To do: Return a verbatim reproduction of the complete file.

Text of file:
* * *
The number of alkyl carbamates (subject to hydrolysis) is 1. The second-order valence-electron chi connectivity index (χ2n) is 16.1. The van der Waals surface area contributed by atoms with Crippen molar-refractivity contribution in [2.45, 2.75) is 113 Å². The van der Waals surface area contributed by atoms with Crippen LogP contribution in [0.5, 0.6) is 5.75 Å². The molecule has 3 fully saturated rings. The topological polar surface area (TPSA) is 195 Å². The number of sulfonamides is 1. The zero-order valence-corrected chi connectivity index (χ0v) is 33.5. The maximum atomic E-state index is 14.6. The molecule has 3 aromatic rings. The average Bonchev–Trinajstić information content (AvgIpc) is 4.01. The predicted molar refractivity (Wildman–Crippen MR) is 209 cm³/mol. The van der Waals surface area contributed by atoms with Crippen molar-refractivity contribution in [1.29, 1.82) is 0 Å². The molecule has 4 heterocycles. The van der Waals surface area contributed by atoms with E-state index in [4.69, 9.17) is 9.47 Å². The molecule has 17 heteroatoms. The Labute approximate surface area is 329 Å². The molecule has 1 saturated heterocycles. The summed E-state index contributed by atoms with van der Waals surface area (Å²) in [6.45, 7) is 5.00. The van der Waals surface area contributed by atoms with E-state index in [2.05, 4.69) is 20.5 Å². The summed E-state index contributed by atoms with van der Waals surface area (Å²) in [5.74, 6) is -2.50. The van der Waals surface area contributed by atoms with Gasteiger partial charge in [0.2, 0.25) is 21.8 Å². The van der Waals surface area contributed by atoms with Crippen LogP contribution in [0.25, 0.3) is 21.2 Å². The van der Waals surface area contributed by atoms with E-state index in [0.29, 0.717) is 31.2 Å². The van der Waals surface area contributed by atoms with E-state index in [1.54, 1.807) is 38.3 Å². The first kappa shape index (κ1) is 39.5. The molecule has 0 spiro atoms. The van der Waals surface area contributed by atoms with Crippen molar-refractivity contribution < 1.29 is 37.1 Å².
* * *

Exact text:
The number of alkyl carbamates (subject to hydrolysis) is 1. The second-order valence-electron chi connectivity index (χ2n) is 16.1. The van der Waals surface area contributed by atoms with Crippen molar-refractivity contribution in [2.45, 2.75) is 113 Å². The van der Waals surface area contributed by atoms with Crippen LogP contribution in [0.5, 0.6) is 5.75 Å². The molecule has 3 fully saturated rings. The topological polar surface area (TPSA) is 195 Å². The number of sulfonamides is 1. The zero-order valence-corrected chi connectivity index (χ0v) is 33.5. The maximum atomic E-state index is 14.6. The molecule has 3 aromatic rings. The average Bonchev–Trinajstić information content (AvgIpc) is 4.01. The predicted molar refractivity (Wildman–Crippen MR) is 209 cm³/mol. The van der Waals surface area contributed by atoms with Crippen molar-refractivity contribution in [1.29, 1.82) is 0 Å². The molecule has 4 heterocycles. The van der Waals surface area contributed by atoms with E-state index in [4.69, 9.17) is 9.47 Å². The molecule has 17 heteroatoms. The Labute approximate surface area is 329 Å². The molecule has 1 saturated heterocycles. The summed E-state index contributed by atoms with van der Waals surface area (Å²) in [6.45, 7) is 5.00. The van der Waals surface area contributed by atoms with E-state index in [2.05, 4.69) is 20.5 Å². The summed E-state index contributed by atoms with van der Waals surface area (Å²) in [5.74, 6) is -2.50. The van der Waals surface area contributed by atoms with Gasteiger partial charge in [0.2, 0.25) is 21.8 Å². The van der Waals surface area contributed by atoms with Crippen LogP contribution in [0.25, 0.3) is 21.2 Å². The van der Waals surface area contributed by atoms with E-state index in [0.29, 0.717) is 31.2 Å². The van der Waals surface area contributed by atoms with E-state index in [1.54, 1.807) is 38.3 Å². The first kappa shape index (κ1) is 39.5. The molecule has 0 spiro atoms. The van der Waals surface area contributed by atoms with Crippen molar-refractivity contribution < 1.29 is 37.1 Å².